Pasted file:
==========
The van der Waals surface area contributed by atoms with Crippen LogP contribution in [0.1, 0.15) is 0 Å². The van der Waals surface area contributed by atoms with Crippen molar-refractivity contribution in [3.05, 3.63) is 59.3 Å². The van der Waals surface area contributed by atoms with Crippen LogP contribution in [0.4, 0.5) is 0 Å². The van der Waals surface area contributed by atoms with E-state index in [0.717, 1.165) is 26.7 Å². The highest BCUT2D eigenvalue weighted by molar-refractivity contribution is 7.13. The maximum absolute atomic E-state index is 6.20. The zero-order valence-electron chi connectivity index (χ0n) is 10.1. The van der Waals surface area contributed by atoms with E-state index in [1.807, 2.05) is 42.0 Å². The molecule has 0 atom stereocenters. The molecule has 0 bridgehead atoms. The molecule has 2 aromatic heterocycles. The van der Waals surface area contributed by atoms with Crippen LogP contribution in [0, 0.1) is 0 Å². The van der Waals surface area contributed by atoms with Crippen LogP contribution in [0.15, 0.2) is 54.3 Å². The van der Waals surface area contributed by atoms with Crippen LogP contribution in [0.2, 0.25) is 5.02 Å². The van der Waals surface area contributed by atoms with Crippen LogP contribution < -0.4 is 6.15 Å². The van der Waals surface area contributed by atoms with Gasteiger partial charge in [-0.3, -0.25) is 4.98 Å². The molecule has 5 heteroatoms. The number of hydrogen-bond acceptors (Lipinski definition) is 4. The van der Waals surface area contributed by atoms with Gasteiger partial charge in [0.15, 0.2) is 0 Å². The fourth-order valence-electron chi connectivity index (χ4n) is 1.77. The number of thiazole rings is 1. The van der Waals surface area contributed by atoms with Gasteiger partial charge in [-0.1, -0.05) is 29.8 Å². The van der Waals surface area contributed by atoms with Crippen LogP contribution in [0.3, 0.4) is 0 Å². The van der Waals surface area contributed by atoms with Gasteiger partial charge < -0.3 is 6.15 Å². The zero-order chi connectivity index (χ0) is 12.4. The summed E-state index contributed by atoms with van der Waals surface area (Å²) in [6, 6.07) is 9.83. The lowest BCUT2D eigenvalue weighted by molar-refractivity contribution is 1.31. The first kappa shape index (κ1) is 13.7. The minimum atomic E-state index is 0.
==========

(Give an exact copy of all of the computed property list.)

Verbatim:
The van der Waals surface area contributed by atoms with Crippen LogP contribution in [0.1, 0.15) is 0 Å². The van der Waals surface area contributed by atoms with Crippen molar-refractivity contribution in [3.05, 3.63) is 59.3 Å². The van der Waals surface area contributed by atoms with Crippen LogP contribution in [0.4, 0.5) is 0 Å². The van der Waals surface area contributed by atoms with E-state index in [0.717, 1.165) is 26.7 Å². The highest BCUT2D eigenvalue weighted by molar-refractivity contribution is 7.13. The maximum absolute atomic E-state index is 6.20. The zero-order valence-electron chi connectivity index (χ0n) is 10.1. The van der Waals surface area contributed by atoms with E-state index in [1.807, 2.05) is 42.0 Å². The molecule has 0 atom stereocenters. The molecule has 0 bridgehead atoms. The molecule has 2 aromatic heterocycles. The van der Waals surface area contributed by atoms with Crippen LogP contribution in [0, 0.1) is 0 Å². The van der Waals surface area contributed by atoms with Crippen LogP contribution in [0.15, 0.2) is 54.3 Å². The van der Waals surface area contributed by atoms with Crippen LogP contribution in [0.2, 0.25) is 5.02 Å². The van der Waals surface area contributed by atoms with Crippen LogP contribution < -0.4 is 6.15 Å². The van der Waals surface area contributed by atoms with Gasteiger partial charge in [-0.3, -0.25) is 4.98 Å². The molecule has 5 heteroatoms. The number of hydrogen-bond acceptors (Lipinski definition) is 4. The van der Waals surface area contributed by atoms with Gasteiger partial charge in [0.15, 0.2) is 0 Å². The fourth-order valence-electron chi connectivity index (χ4n) is 1.77. The number of thiazole rings is 1. The van der Waals surface area contributed by atoms with Gasteiger partial charge in [-0.1, -0.05) is 29.8 Å². The van der Waals surface area contributed by atoms with Crippen LogP contribution in [0.3, 0.4) is 0 Å². The van der Waals surface area contributed by atoms with Gasteiger partial charge < -0.3 is 6.15 Å². The zero-order chi connectivity index (χ0) is 12.4. The summed E-state index contributed by atoms with van der Waals surface area (Å²) in [6, 6.07) is 9.83. The lowest BCUT2D eigenvalue weighted by molar-refractivity contribution is 1.31. The first kappa shape index (κ1) is 13.7. The minimum atomic E-state index is 0.